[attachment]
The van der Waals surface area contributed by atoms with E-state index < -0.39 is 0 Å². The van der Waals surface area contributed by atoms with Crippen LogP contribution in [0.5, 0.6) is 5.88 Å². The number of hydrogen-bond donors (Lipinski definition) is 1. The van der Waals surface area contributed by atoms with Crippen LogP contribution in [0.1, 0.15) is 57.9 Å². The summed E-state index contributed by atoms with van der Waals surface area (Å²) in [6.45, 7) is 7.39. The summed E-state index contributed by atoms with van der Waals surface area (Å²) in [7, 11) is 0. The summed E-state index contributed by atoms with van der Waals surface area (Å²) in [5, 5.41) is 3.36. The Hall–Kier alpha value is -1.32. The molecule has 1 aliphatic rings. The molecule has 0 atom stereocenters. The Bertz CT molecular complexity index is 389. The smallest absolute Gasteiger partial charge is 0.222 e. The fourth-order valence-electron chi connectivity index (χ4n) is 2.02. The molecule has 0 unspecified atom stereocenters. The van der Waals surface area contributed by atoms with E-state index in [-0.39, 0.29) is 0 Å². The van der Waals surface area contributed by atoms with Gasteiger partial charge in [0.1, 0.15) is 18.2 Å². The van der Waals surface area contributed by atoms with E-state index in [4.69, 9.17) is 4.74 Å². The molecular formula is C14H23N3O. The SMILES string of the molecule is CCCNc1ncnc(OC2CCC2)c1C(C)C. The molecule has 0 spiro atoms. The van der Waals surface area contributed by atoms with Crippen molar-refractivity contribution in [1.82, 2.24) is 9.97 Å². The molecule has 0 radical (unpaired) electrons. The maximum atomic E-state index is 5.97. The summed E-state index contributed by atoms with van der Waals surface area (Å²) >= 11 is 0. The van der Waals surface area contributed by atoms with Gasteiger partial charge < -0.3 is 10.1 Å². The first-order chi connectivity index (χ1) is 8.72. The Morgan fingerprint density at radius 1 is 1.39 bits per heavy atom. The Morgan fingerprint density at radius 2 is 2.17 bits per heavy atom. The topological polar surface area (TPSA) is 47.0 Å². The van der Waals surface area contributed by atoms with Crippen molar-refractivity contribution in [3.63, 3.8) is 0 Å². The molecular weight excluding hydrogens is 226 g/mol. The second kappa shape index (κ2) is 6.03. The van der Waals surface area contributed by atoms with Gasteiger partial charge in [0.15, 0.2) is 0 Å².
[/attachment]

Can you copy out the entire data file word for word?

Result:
The van der Waals surface area contributed by atoms with E-state index < -0.39 is 0 Å². The van der Waals surface area contributed by atoms with Crippen LogP contribution in [0.5, 0.6) is 5.88 Å². The number of hydrogen-bond donors (Lipinski definition) is 1. The van der Waals surface area contributed by atoms with Crippen LogP contribution in [0.1, 0.15) is 57.9 Å². The summed E-state index contributed by atoms with van der Waals surface area (Å²) in [6.45, 7) is 7.39. The summed E-state index contributed by atoms with van der Waals surface area (Å²) in [7, 11) is 0. The summed E-state index contributed by atoms with van der Waals surface area (Å²) in [5, 5.41) is 3.36. The Hall–Kier alpha value is -1.32. The molecule has 1 aliphatic rings. The molecule has 0 atom stereocenters. The Bertz CT molecular complexity index is 389. The smallest absolute Gasteiger partial charge is 0.222 e. The fourth-order valence-electron chi connectivity index (χ4n) is 2.02. The molecule has 0 unspecified atom stereocenters. The van der Waals surface area contributed by atoms with E-state index in [-0.39, 0.29) is 0 Å². The van der Waals surface area contributed by atoms with Gasteiger partial charge in [0.1, 0.15) is 18.2 Å². The van der Waals surface area contributed by atoms with E-state index in [4.69, 9.17) is 4.74 Å². The molecular formula is C14H23N3O. The SMILES string of the molecule is CCCNc1ncnc(OC2CCC2)c1C(C)C. The molecule has 0 spiro atoms. The van der Waals surface area contributed by atoms with Crippen molar-refractivity contribution in [1.82, 2.24) is 9.97 Å². The molecule has 0 radical (unpaired) electrons. The maximum atomic E-state index is 5.97. The summed E-state index contributed by atoms with van der Waals surface area (Å²) >= 11 is 0. The van der Waals surface area contributed by atoms with Gasteiger partial charge < -0.3 is 10.1 Å². The first-order chi connectivity index (χ1) is 8.72. The Morgan fingerprint density at radius 1 is 1.39 bits per heavy atom. The Morgan fingerprint density at radius 2 is 2.17 bits per heavy atom. The topological polar surface area (TPSA) is 47.0 Å². The van der Waals surface area contributed by atoms with Crippen molar-refractivity contribution in [3.63, 3.8) is 0 Å². The molecular weight excluding hydrogens is 226 g/mol. The second kappa shape index (κ2) is 6.03. The van der Waals surface area contributed by atoms with Gasteiger partial charge in [0.15, 0.2) is 0 Å².